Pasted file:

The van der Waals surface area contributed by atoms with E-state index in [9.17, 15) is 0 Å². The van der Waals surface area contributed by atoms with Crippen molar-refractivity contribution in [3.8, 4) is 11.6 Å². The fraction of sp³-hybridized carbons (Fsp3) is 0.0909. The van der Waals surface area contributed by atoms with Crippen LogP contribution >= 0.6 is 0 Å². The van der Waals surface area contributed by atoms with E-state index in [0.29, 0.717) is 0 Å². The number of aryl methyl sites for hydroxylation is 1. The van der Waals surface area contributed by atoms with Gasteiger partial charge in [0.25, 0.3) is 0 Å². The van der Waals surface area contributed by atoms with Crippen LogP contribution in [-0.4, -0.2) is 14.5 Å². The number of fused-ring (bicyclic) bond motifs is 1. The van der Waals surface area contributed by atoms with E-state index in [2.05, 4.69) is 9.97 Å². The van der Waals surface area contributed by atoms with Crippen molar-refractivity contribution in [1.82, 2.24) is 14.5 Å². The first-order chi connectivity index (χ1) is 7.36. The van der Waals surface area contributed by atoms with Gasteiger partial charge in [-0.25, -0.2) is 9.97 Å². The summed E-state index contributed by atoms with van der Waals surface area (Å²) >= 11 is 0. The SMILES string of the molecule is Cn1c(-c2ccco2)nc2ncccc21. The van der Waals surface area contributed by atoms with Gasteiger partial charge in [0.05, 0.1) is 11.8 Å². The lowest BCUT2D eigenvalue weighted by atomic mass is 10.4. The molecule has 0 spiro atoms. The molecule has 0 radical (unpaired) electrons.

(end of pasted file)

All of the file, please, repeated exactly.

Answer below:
The van der Waals surface area contributed by atoms with E-state index in [9.17, 15) is 0 Å². The van der Waals surface area contributed by atoms with Crippen molar-refractivity contribution in [3.8, 4) is 11.6 Å². The fraction of sp³-hybridized carbons (Fsp3) is 0.0909. The van der Waals surface area contributed by atoms with Crippen LogP contribution >= 0.6 is 0 Å². The van der Waals surface area contributed by atoms with E-state index in [0.29, 0.717) is 0 Å². The number of aryl methyl sites for hydroxylation is 1. The van der Waals surface area contributed by atoms with Gasteiger partial charge in [0.25, 0.3) is 0 Å². The van der Waals surface area contributed by atoms with Crippen LogP contribution in [-0.4, -0.2) is 14.5 Å². The number of fused-ring (bicyclic) bond motifs is 1. The van der Waals surface area contributed by atoms with E-state index in [2.05, 4.69) is 9.97 Å². The van der Waals surface area contributed by atoms with Crippen molar-refractivity contribution in [1.82, 2.24) is 14.5 Å². The first-order chi connectivity index (χ1) is 7.36. The van der Waals surface area contributed by atoms with Gasteiger partial charge in [-0.25, -0.2) is 9.97 Å². The summed E-state index contributed by atoms with van der Waals surface area (Å²) >= 11 is 0. The SMILES string of the molecule is Cn1c(-c2ccco2)nc2ncccc21. The van der Waals surface area contributed by atoms with Gasteiger partial charge in [0.05, 0.1) is 11.8 Å². The lowest BCUT2D eigenvalue weighted by atomic mass is 10.4. The molecule has 0 spiro atoms. The molecule has 0 radical (unpaired) electrons.